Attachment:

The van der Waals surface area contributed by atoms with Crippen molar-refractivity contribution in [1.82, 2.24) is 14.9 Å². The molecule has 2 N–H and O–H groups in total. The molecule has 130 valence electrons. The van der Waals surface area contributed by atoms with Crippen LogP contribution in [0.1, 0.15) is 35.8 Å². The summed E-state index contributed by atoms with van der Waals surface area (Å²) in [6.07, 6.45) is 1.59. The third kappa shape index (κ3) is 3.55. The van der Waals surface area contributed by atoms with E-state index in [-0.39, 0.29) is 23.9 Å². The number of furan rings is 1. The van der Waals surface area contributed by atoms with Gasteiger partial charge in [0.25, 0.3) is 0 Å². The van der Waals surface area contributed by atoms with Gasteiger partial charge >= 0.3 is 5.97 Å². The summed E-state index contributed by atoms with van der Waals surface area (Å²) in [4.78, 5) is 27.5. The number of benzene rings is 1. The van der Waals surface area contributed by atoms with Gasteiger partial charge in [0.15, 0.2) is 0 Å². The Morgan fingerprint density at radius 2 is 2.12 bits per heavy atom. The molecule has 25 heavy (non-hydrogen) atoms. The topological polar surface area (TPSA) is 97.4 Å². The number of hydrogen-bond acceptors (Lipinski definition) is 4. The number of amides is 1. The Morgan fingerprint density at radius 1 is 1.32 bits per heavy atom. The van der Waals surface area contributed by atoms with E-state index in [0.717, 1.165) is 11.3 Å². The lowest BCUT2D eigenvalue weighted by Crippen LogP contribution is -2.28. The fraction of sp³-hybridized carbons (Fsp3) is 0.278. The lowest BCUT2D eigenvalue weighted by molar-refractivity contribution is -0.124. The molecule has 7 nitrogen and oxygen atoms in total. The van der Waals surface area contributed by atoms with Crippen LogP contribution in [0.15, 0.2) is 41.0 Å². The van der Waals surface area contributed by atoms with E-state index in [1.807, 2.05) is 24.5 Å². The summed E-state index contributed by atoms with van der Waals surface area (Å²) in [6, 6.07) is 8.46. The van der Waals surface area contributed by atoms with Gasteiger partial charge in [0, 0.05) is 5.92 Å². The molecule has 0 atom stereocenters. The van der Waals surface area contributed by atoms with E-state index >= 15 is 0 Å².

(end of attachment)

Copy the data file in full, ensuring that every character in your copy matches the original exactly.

The van der Waals surface area contributed by atoms with Crippen molar-refractivity contribution in [1.82, 2.24) is 14.9 Å². The molecule has 2 N–H and O–H groups in total. The molecule has 130 valence electrons. The van der Waals surface area contributed by atoms with Crippen LogP contribution in [0.1, 0.15) is 35.8 Å². The summed E-state index contributed by atoms with van der Waals surface area (Å²) in [6.07, 6.45) is 1.59. The third kappa shape index (κ3) is 3.55. The van der Waals surface area contributed by atoms with E-state index in [-0.39, 0.29) is 23.9 Å². The number of furan rings is 1. The van der Waals surface area contributed by atoms with Gasteiger partial charge in [0.25, 0.3) is 0 Å². The van der Waals surface area contributed by atoms with Gasteiger partial charge >= 0.3 is 5.97 Å². The summed E-state index contributed by atoms with van der Waals surface area (Å²) in [4.78, 5) is 27.5. The number of benzene rings is 1. The van der Waals surface area contributed by atoms with Gasteiger partial charge in [0.15, 0.2) is 0 Å². The Morgan fingerprint density at radius 2 is 2.12 bits per heavy atom. The molecule has 25 heavy (non-hydrogen) atoms. The topological polar surface area (TPSA) is 97.4 Å². The number of hydrogen-bond acceptors (Lipinski definition) is 4. The number of amides is 1. The Morgan fingerprint density at radius 1 is 1.32 bits per heavy atom. The van der Waals surface area contributed by atoms with E-state index in [0.717, 1.165) is 11.3 Å². The lowest BCUT2D eigenvalue weighted by Crippen LogP contribution is -2.28. The fraction of sp³-hybridized carbons (Fsp3) is 0.278. The lowest BCUT2D eigenvalue weighted by molar-refractivity contribution is -0.124. The molecule has 7 nitrogen and oxygen atoms in total. The van der Waals surface area contributed by atoms with Crippen LogP contribution in [0.15, 0.2) is 41.0 Å². The van der Waals surface area contributed by atoms with E-state index in [1.807, 2.05) is 24.5 Å². The summed E-state index contributed by atoms with van der Waals surface area (Å²) in [6, 6.07) is 8.46. The van der Waals surface area contributed by atoms with Gasteiger partial charge in [0, 0.05) is 5.92 Å². The molecule has 0 atom stereocenters. The van der Waals surface area contributed by atoms with E-state index >= 15 is 0 Å².